Hailing from Wellington, New Zealand, Mermaidens' moody, angular indie rock takes inspiration from post-punk, grunge, and psychedelic rock as well as more melodious dream pop. They made their label debut with their second album, 2017's Perfect Body. Childhood friends Gussie Larkin (vocals/guitar), Lily West (vocals/bass), and Abe Hollingsworth (drums) formed Mermaidens in 2013 after attending local Camp a Low Hum music festival and deciding to try to play it the following year. They not only met that goal but recorded two EPs, Bones and O, both issued in 2014. Mermaidens self-released their first full-length, Undergrowth, in 2016, a year that saw them open shows for acts including Death Cab for Cutie, Sleater-Kinney, and Mac DeMarco. Flying Nun Records took notice and signed the group for their sophomore album, 2017's Perfect Body. Mermaidens were then hand-picked to open one of the New Zealand shows on Lorde's Melodrama world tour that November. Continuing to sharpen their sound with long-time collaborator James Goldsmith, they headed back to the studio the following year. The resulting Look Me in the Eye arrived via Flying Nun in September 2019. ~ Marcy Donelson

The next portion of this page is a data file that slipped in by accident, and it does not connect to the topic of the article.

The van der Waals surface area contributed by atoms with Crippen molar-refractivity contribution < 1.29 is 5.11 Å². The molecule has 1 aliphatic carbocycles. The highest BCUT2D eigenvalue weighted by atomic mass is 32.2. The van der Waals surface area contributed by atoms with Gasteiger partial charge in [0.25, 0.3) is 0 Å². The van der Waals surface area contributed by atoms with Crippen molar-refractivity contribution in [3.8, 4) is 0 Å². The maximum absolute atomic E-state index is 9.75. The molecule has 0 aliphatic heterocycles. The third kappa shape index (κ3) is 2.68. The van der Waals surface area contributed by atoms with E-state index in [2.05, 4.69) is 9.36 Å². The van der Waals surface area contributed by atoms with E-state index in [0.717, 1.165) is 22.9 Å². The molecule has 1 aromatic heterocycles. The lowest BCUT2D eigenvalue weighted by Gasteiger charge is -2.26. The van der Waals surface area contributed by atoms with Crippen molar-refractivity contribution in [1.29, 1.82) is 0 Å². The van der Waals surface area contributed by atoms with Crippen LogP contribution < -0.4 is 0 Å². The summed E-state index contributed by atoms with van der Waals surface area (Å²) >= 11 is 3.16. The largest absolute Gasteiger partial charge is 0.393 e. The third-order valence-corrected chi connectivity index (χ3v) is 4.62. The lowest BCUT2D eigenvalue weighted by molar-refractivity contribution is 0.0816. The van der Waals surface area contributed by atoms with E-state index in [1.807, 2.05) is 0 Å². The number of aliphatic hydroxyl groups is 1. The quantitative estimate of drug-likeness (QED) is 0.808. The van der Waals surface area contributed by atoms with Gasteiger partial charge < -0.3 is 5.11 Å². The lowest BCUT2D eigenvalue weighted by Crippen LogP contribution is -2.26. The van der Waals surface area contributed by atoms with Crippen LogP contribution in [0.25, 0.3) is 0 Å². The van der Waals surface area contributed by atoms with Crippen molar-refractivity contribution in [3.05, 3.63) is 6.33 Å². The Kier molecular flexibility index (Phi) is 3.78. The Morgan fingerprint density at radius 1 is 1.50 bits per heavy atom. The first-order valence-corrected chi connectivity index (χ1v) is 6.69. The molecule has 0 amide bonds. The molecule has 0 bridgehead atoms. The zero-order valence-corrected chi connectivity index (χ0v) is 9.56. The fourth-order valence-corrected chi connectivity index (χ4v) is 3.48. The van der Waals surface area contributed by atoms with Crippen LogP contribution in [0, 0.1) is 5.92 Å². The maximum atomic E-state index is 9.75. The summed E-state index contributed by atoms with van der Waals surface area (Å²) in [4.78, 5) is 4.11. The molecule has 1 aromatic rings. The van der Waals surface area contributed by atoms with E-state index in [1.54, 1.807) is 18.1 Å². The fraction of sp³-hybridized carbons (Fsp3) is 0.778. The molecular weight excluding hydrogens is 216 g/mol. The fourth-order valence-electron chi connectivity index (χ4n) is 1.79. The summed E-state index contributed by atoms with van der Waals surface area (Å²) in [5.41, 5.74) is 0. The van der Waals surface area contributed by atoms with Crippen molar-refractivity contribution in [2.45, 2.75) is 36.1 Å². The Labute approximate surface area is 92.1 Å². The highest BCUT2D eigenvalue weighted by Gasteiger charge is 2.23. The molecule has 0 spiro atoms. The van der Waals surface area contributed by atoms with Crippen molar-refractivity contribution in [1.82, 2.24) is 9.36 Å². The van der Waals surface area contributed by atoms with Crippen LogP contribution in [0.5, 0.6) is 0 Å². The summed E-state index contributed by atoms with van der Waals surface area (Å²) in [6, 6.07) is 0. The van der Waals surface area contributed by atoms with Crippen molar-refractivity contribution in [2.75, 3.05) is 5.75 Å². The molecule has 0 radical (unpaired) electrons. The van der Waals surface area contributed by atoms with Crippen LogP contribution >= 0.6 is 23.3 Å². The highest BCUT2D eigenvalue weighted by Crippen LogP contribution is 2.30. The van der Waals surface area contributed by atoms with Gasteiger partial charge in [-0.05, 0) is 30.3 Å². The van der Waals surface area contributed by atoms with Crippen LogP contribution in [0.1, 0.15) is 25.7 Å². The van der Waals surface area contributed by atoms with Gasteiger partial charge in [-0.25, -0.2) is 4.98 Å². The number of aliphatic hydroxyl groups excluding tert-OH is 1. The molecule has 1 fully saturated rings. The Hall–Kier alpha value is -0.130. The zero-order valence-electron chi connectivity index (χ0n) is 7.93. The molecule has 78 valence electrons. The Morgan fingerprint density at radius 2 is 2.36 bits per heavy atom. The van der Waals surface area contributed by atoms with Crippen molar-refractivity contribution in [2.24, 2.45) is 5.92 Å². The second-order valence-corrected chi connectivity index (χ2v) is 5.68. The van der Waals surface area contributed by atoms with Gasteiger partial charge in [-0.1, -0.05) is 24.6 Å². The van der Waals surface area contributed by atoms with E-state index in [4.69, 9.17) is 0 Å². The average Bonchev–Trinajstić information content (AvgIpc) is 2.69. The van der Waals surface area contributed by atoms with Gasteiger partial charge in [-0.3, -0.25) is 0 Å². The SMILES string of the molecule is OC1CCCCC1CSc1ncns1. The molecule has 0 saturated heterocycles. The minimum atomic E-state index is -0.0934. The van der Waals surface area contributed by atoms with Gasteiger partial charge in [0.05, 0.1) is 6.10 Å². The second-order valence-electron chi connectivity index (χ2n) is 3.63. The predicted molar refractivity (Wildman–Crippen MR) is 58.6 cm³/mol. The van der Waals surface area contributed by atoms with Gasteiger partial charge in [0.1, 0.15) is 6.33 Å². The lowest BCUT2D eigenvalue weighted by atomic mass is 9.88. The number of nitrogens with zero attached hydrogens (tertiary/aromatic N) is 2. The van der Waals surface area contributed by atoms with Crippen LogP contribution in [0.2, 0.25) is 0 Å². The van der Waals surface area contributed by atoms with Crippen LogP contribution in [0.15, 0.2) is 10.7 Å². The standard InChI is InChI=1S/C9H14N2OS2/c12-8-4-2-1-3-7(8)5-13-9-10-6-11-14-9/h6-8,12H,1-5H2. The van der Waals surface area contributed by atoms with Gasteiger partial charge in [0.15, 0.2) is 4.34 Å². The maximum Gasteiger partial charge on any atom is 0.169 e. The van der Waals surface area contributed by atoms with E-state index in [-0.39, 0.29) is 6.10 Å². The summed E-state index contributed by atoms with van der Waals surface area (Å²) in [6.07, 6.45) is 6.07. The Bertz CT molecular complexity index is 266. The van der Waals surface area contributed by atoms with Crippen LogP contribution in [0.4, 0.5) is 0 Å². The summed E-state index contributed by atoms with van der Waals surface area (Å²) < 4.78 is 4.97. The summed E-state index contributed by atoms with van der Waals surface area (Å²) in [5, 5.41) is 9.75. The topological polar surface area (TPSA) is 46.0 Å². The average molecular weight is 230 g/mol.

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Alternative & Indie - Released September 6, 2019 | Flying Nun Records
Mermaidens' second album for the Flying Nun label and third overall, Look Me in the Eye was named with a double meaning in mind. Inspired by shifting gender politics, stubborn power structures, and related frustrations, it refers to confrontation as well as intimacy. Continuing to sharpen their increasingly dark, angular sound, the New Zealand trio favor post-punk and psychedelic influences on an album that doesn't completely leave their mix of dream pop, grunge, and other textures behind. Recorded in 2018 with longtime studio collaborator James Goldsmith, Look Me in the Eye opens with "Crying in the Office," a tight, sinuous track with alternating, time-keeping guitar lines that persist through shifting time signatures and chord progressions. Things get predictably trippier on the sparse, noir-ish "Sleeptalker" ("You dream of far more guilty things"), a track that surprises with a metal-edged guitar-and-drums break. Refreshingly assertive musically and lyrically throughout, they don't mince words on "Best to Hate the Man," a dark, lumbering entry with an unsettling, skittering closed-hi-hat pattern that spreads to other surfaces like a pest. On the other end of the brightness spectrum, the lively "I Might Disappear" verges on dance-rock, offering synthesized textures, playful percussion, and a chorus of female voices that recurs on a couple of other tracks. While varied, Look Me in the Eye's post-punk colors are consistent throughout, as are self-assured vocals and eighth-note guitar patterns that are relentless to the point of bordering on needling. Underscoring their intent, closer "Priorities" leaves listeners with a jolt of distortion. ~ Marcy Donelson
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